In today’s fast-paced society, job load, family responsibilities, health concerns, and financial stress can take a toll on memory, sharpness, and speed of the thinking process. It may be tempting to spend our evenings on “mindless” or passive activities in an attempt to relax after a stressful day; however this may not be the best strategy for promoting our brain health.
As the newest research in neuroscience provides a better understanding about the correlation between stress, lack of mental activity, and cognitive decline, more and more people want to be proactive and take charge of their cognitive health.
To meet this need, LIAF (the Long Island Memory Center) will offer a Brain Fitness series in Port Washington. The classes will incorporate cognitive training exercises to stimulate those major cognitive skills that are susceptible to decline, such as visual and verbal memory, attention, visual/spatial skills, language skills, logical, abstract, and creative thinking, etc.
Cognitive training is an emerging modality in the brain health arena. It builds on the science of neuroplasticity, the brain’s ability to “rewire” itself by forming new brain cells and neural connections through cognitive effort in order to successfully perform tasks and optimize functioning at any age.
The series is designed for those who are cognitively well or experiencing some forgetfulness and wish to enhance their brain fitness. Classes will take place from 4:15 to 6:15 PM at LIAF (5 Channel Drive, Port Washington, NY) on Thursdays, beginning March 8, 2012 and running for seven weeks. There is a $99 registration fee for the series. Please call LIAF at (516) 767-6856 for further details or to register.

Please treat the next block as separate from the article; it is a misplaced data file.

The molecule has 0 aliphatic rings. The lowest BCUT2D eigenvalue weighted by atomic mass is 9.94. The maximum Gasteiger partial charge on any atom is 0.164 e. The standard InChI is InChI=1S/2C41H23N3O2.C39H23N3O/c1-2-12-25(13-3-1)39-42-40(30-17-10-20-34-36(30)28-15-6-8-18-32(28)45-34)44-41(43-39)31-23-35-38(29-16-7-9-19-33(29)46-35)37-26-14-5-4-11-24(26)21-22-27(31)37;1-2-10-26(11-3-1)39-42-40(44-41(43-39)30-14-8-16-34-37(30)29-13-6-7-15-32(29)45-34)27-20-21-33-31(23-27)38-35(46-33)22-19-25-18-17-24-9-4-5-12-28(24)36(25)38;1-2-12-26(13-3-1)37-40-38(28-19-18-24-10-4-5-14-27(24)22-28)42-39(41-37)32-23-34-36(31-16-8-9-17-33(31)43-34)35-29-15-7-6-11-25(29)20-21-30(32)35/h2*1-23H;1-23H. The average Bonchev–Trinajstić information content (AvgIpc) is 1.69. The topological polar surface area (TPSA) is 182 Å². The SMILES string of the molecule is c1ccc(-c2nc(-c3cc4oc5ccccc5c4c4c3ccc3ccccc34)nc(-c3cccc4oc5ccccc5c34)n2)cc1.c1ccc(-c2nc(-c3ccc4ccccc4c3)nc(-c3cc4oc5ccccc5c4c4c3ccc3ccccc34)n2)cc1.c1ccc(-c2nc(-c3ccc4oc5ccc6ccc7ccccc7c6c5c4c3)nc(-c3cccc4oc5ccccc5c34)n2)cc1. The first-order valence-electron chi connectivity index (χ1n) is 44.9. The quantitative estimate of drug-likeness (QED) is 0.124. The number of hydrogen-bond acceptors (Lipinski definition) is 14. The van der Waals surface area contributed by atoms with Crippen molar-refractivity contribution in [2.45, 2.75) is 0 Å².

“Because the classes are group oriented and led by experienced facilitators, participants gain the added benefits of energizing ‘peer pressure’ to keep them motivated to ‘stay the course,’” stated co-facilitator Joyce Schneider. “Without someone rallying them on, people can lose interest once they hit an impasse. We will empower them to see each exercise through, resulting in a more rigorous mental exercise.”
“Online brain teasers and brain games, printed, and/or electronic devices offer a lot of opportunities to stimulate cognition, but they may not be enough,” said LIAF Cognitive Trainer, Alexandra Krisztofer, MA, MS. “I call those ‘cognitive cardio exercises,’ which help to keep the brain ‘toned.’ However, in order to build new brain cells and new interconnections, or to speed up cognitive processing, we need ‘heavy weight training’, such as LIAF’s challenging, structured, group cognitive training classes, or the personal coaching in our computer-based brain training programs.”
For more information or to register, please call (516) 767-6856.
To educate our Long Island communities on Alzheimer’s disease, coping techniques after diagnosis, and cognitive program options, LIAF will be holding its 24th Annual Coping & Caring Conference on March 26th at the Hilton in Melville, NY. To inquire about our conference, to register for the Brain Fitness Series, or to speak to a social worker about the various programs LIAF offers, please call (516)767-6856.